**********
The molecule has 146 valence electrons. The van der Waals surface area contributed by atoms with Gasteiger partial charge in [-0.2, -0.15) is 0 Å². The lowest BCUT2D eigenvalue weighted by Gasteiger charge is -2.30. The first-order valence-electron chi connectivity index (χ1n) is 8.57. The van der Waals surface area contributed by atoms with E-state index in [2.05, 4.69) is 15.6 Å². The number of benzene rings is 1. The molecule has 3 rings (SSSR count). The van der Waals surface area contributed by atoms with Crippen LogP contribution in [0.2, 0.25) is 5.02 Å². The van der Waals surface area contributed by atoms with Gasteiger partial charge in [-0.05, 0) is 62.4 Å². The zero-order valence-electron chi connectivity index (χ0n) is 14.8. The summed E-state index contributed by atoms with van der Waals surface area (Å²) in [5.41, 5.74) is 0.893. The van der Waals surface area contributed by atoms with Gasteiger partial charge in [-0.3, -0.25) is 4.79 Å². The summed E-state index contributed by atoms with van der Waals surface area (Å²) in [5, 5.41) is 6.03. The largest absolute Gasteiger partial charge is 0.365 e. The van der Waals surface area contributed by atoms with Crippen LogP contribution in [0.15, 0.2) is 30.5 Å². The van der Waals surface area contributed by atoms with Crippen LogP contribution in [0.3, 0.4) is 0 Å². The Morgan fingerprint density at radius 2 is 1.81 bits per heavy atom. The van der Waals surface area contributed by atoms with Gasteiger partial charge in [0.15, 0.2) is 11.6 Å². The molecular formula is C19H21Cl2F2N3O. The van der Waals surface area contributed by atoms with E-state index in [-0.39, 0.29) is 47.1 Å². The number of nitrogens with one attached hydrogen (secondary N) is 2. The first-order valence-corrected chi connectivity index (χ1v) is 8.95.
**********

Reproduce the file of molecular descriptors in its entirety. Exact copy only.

The molecule has 146 valence electrons. The van der Waals surface area contributed by atoms with Gasteiger partial charge in [-0.2, -0.15) is 0 Å². The lowest BCUT2D eigenvalue weighted by Gasteiger charge is -2.30. The first-order valence-electron chi connectivity index (χ1n) is 8.57. The van der Waals surface area contributed by atoms with E-state index in [2.05, 4.69) is 15.6 Å². The number of benzene rings is 1. The molecule has 3 rings (SSSR count). The van der Waals surface area contributed by atoms with Crippen LogP contribution in [0.2, 0.25) is 5.02 Å². The van der Waals surface area contributed by atoms with Gasteiger partial charge in [-0.05, 0) is 62.4 Å². The zero-order valence-electron chi connectivity index (χ0n) is 14.8. The summed E-state index contributed by atoms with van der Waals surface area (Å²) in [5.41, 5.74) is 0.893. The van der Waals surface area contributed by atoms with Gasteiger partial charge in [-0.3, -0.25) is 4.79 Å². The summed E-state index contributed by atoms with van der Waals surface area (Å²) in [5, 5.41) is 6.03. The largest absolute Gasteiger partial charge is 0.365 e. The van der Waals surface area contributed by atoms with Crippen LogP contribution in [0.15, 0.2) is 30.5 Å². The van der Waals surface area contributed by atoms with Crippen LogP contribution in [0.3, 0.4) is 0 Å². The Morgan fingerprint density at radius 2 is 1.81 bits per heavy atom. The van der Waals surface area contributed by atoms with Gasteiger partial charge in [0.15, 0.2) is 11.6 Å². The molecular formula is C19H21Cl2F2N3O. The van der Waals surface area contributed by atoms with E-state index in [-0.39, 0.29) is 47.1 Å². The number of nitrogens with one attached hydrogen (secondary N) is 2. The first-order valence-corrected chi connectivity index (χ1v) is 8.95.